New regulations announced last week which are due to come into effect in two weeks make it clear that the NHS will be forced to put nearly all services out to competition. Proposals announced three weeks earlier had been withdrawn after a storm of protest, but the new regulations are almost identical. That raises two important questions.
Why did ministers repeatedly make promises that they knew they could not deliver?
Why were the rewritten regulations kept secret until after the Liberal Democrat Spring Conference?
I have always argued that Andrew Lansley’s changes to the NHS would be costly and would damage services to patients, but the issue at stake here is the devious way the government has progressed its privatisation agenda.
Opposition to the Health and Social Care Bill was widespread. Concerns were expressed by healthcare professions, academics and the public. The membership of the Liberal Democrat party were clear in their opposition.
In order to reassure opponents, ministers including health ministers and both the prime minister and the deputy prime minister made a number of promises. In particular they promised that there would be no privatisation, that GP commissioners would have the power to choose what services to commission for their patients and that the NHS would be protected from the full force of competition law.
Almost a year after the Health and Social Care Act was passed and only six weeks before they were to come into effect the government announced the regulations that would determine how the act was implemented. It was apparent that the regulations betrayed promises and assurances given by ministers. In the face of public outcry and with the threat of another emergency motion at the Liberal Democrat spring conference ministers announced that the regulations would be rewritten and repeated promises that Clinical commissioning Groups would be free to commission as and how they felt appropriate and that it would be up to them when and if to go out to competition.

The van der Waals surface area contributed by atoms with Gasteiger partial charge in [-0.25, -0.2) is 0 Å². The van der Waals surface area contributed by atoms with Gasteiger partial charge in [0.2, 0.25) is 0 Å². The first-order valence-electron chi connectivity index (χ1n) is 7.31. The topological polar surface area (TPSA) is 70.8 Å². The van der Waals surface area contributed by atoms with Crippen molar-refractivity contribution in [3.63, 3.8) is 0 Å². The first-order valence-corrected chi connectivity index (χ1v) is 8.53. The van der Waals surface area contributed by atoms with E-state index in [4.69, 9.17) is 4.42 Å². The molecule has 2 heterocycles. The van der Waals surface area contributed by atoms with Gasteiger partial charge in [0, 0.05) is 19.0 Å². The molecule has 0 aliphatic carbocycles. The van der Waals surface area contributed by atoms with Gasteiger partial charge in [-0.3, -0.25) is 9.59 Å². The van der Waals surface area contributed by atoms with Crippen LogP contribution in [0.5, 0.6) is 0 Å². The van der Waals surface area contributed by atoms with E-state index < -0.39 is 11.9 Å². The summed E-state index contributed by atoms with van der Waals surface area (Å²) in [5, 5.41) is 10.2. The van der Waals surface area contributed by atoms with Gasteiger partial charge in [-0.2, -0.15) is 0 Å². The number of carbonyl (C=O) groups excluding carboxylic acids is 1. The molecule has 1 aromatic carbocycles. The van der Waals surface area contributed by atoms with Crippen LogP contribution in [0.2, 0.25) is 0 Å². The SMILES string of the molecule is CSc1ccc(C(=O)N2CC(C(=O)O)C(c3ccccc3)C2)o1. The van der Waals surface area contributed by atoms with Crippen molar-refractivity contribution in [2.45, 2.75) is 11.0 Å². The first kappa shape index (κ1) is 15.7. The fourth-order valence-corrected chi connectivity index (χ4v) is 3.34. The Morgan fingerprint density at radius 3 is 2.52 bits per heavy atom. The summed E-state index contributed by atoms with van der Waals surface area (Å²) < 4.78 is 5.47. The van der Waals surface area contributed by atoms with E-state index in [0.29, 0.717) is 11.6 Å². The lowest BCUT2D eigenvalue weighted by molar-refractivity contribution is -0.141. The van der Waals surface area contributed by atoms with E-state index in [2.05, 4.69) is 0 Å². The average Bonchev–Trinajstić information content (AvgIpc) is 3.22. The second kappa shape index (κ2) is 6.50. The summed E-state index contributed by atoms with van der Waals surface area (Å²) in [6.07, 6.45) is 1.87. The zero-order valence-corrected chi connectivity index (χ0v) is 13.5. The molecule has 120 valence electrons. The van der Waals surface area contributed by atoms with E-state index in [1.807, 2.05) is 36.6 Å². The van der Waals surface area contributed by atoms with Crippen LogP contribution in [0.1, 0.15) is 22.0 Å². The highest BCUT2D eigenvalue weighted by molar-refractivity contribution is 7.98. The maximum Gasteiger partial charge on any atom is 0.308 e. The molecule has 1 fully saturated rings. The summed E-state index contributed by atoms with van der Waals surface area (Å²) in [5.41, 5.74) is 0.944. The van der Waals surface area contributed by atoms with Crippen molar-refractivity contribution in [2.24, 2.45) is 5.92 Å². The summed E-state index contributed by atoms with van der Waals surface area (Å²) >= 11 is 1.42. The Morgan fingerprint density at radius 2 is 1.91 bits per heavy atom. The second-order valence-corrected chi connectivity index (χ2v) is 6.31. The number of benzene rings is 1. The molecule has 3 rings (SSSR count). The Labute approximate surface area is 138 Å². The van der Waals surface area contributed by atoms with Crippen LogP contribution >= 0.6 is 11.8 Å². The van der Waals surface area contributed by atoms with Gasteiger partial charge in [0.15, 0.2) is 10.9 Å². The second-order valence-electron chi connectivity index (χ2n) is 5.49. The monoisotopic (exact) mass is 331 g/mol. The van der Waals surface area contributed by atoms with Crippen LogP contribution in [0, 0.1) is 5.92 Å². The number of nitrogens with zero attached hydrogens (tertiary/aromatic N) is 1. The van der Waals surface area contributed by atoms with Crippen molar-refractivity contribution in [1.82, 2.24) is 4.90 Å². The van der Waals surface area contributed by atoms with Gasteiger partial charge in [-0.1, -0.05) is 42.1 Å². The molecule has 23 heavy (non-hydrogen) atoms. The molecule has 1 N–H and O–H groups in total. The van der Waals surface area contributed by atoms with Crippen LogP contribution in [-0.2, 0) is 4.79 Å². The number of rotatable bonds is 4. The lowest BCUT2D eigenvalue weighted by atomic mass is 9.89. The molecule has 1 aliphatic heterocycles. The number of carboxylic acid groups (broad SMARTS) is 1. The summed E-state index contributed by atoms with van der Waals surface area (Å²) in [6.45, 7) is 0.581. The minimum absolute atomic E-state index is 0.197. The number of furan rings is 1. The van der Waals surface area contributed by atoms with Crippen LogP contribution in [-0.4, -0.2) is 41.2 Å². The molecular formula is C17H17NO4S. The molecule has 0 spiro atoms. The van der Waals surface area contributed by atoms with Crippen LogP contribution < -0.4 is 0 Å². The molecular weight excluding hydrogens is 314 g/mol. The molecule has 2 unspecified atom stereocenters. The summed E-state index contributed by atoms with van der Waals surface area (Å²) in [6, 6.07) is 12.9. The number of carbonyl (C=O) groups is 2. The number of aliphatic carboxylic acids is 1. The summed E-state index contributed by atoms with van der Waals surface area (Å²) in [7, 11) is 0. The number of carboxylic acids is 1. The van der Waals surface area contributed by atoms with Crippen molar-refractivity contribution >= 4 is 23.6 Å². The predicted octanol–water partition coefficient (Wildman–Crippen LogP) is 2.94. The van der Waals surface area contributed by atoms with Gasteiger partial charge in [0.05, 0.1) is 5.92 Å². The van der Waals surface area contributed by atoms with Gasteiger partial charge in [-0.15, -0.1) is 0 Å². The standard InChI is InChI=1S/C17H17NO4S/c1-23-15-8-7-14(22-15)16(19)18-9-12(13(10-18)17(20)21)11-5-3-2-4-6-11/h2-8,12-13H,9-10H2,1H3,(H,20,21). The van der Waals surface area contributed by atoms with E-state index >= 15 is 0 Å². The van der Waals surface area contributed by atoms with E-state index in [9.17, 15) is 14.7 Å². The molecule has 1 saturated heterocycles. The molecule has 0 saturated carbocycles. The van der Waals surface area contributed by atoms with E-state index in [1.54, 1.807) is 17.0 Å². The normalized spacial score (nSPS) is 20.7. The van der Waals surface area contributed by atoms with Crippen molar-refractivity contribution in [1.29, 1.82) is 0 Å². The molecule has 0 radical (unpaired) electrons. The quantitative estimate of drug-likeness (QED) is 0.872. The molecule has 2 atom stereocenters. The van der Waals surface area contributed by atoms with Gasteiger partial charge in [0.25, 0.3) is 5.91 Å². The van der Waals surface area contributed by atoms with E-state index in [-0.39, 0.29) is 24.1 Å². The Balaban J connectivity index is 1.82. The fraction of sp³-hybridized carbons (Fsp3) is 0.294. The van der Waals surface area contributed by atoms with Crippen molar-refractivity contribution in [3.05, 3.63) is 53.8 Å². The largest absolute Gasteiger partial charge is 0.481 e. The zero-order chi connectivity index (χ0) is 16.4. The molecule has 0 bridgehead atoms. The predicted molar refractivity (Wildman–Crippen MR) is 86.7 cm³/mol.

The regulations were rewritten by 5 March, but their release was delayed until after the Liberal Democrat Conference. Now that we have seen the new regulations it is clear that they still go no way to meeting the promises repeatedly given by ministers. It is now admitted that competition law would not allow the Commissioning Groups to exercise the discretion that they had been promised.
It seems clear that a number of MPs and Peers were persuaded to support the Health and Social Care Act on the basis of promises and reassurances that could never be delivered and should never have been given. In particular I wonder how many Liberal Democrat MPs and Peers were persuaded by reassurances from Nick Clegg and Shirley Williams. I wonder what or who persuaded Shirley Williams to drop her outspoken opposition to the reforms. For months she spoke of the damage that would be done by removing the responsibility of the Secretary of State’s responsibility for the delivery of healthcare. She pointed out, quite rightly that the British NHS was one of the most efficient in the world. Then suddenly she changed her tune.
What can I do? Skip to the bottom of this page.
27 March 2012: The Health and Social Care Act 2012 passed
13 February 2013: Statutory Instrument 257 National Health Service (Procurement, Patient Choice and Competition) Regulations 2013 was published. It would come into effect after 40 days unless Parliament specifically decides otherwise.